I just touched my face.

I’ve done it 20 times this morning since I started keeping track, not counting the times I did it reflexively without even noticing.

So far, I’ve scratched my cheek, nose and eyebrow, rested my chin in my palm (like “The Thinker”) and again with a modified version where I rested my chin on my thumb knuckle while drumming my fingers on my lips. I’ve also rubbed my eyes and my forehead a few times.

Are ears part of your face? Because I haven’t been counting rubbing them, which I’ve also done.

Ahh. Just scratched my nose again.

This is the kind of thing that makes me realize how woefully unprepared I am to respond to the arrival of the novel coronavirus, something that the Centers for Disease Control and prevention informs us is something that is not a question of “if” but “when.”

At this writing there have been reported cases in 22 states. The fact that most of the deaths so far are connected to a suburban Seattle assisted living facility could just be because they are better at diagnosing it and not because the disease is contained there. Without testing we don’t know where it really is.

The first rules for protection are “wash your hands” and “don’t touch your face,” which sounds a lot easier than it is.

Oops, I just put my pen in my mouth. That can’t be good.

It’s a habit I’ve had since kindergarten at least. I was able to kick it for a while by smoking cigarettes, but I’ve gone to pretty much full-time pen sucking since about 1986. I haven’t heard any public health officials recommend that pen suckers take up smoking, but at least the cigarettes come out of the pack clean, unlike the spitty pen that’s now on my desk.

I should say, I’m not really afraid of dying of coronavirus. I live in a big country, and I understand that even if millions of people get sick, the chances are decent that I won’t know any of them.

I’m pretty healthy. But I don’t want to pass it on to people who are more at-risk than me, and I wonder if hundreds of millions of other people will take this seriously enough to slow its spread, because that’s what it would take.

I am capable of washing my hands frequently. I’m no Howard Hughes, but I can up my game. Not touching my face, though? Impossible.

And that’s not the only problem. I’ve worked in newspapers for almost 30 years and I don’t recall a single time when someone stayed home because they had a cold. The flu maybe, but a stuffy nose? No.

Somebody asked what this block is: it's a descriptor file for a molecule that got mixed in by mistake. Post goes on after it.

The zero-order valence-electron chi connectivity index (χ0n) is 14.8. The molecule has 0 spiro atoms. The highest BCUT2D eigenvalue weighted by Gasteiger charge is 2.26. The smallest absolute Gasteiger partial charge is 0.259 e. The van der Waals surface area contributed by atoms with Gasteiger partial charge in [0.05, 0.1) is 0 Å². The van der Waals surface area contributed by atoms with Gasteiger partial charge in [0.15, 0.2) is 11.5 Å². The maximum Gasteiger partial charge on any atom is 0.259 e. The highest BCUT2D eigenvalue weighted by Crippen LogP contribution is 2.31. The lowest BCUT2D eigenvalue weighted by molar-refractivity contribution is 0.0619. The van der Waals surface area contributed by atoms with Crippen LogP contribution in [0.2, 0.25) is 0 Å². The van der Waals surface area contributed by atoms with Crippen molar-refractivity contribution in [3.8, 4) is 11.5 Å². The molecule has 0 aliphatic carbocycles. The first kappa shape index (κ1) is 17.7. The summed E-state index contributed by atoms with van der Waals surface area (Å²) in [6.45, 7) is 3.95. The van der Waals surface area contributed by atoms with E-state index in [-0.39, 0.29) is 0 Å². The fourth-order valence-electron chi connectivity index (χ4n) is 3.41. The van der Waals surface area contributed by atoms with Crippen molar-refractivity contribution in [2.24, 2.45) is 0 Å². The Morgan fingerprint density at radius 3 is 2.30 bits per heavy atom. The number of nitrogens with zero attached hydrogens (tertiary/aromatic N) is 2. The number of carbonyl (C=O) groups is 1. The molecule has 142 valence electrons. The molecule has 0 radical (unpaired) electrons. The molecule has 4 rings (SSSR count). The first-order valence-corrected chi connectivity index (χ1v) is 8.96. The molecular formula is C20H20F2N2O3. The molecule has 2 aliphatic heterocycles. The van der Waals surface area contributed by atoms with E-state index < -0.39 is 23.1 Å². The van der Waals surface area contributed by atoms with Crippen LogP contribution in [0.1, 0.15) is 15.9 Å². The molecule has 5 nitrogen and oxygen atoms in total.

Where I work, we have always been told to stay home when we are sick, and we have paid sick days. But the newsroom culture rewards martyrs. There are never enough people around to do the job, and you know exactly who will have to do the work if you aren’t there to do it. People would be embarrassed to call in with the sniffles.

But what if a deadly disease starts out looking like a cold? Will there be as much social pressure to stay home as there is now to be a hero?

And what if I am laid up at home for a while? I took a quick inventory of the family food stores and it doesn’t bode well for a long quarantine.

Our refrigerator used to be overloaded with food, but then the kids grew up and moved away, and it has been empty more often than not ever since. (I’m not really sure why, since the girls never bought a lot of food or ate much, but that’s the way it is.)

I looked in the cupboard this morning and found one jar each of peanut butter, almond butter, pickles and capers along with two cans of anchovies and a box of macaroni and cheese left over from when the kids were kids.

I could probably scrounge up some cans of tomatoes and coconut milk if I went down to the basement, but not much more.

Is everybody more prepared than me? I doubt it.

I don’t know what it would take to have most Americans believe the same thing about an invisible virus and change their behavior all at once before it’s too late.

I’d be a lot more confident in our response if I could just stop touching my face.

 


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